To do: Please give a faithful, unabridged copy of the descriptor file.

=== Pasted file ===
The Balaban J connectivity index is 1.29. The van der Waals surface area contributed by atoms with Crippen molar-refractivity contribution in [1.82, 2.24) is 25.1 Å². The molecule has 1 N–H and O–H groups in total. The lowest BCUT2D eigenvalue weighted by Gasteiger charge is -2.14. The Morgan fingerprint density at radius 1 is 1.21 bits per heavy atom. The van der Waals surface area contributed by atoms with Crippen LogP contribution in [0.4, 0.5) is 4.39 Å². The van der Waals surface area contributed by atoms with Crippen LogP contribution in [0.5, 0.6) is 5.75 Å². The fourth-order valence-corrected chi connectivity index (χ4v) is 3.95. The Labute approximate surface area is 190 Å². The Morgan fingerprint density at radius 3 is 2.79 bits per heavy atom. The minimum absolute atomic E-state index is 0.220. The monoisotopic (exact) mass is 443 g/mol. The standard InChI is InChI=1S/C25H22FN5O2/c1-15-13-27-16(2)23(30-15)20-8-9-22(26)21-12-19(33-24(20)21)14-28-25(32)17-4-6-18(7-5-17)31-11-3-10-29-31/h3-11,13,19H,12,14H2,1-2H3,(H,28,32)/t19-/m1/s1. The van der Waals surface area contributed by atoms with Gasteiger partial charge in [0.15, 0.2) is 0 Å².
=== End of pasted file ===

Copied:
The Balaban J connectivity index is 1.29. The van der Waals surface area contributed by atoms with Crippen molar-refractivity contribution in [1.82, 2.24) is 25.1 Å². The molecule has 1 N–H and O–H groups in total. The lowest BCUT2D eigenvalue weighted by Gasteiger charge is -2.14. The Morgan fingerprint density at radius 1 is 1.21 bits per heavy atom. The van der Waals surface area contributed by atoms with Crippen LogP contribution in [0.4, 0.5) is 4.39 Å². The van der Waals surface area contributed by atoms with Crippen LogP contribution in [0.5, 0.6) is 5.75 Å². The fourth-order valence-corrected chi connectivity index (χ4v) is 3.95. The Labute approximate surface area is 190 Å². The Morgan fingerprint density at radius 3 is 2.79 bits per heavy atom. The minimum absolute atomic E-state index is 0.220. The monoisotopic (exact) mass is 443 g/mol. The standard InChI is InChI=1S/C25H22FN5O2/c1-15-13-27-16(2)23(30-15)20-8-9-22(26)21-12-19(33-24(20)21)14-28-25(32)17-4-6-18(7-5-17)31-11-3-10-29-31/h3-11,13,19H,12,14H2,1-2H3,(H,28,32)/t19-/m1/s1. The van der Waals surface area contributed by atoms with Gasteiger partial charge in [0.15, 0.2) is 0 Å².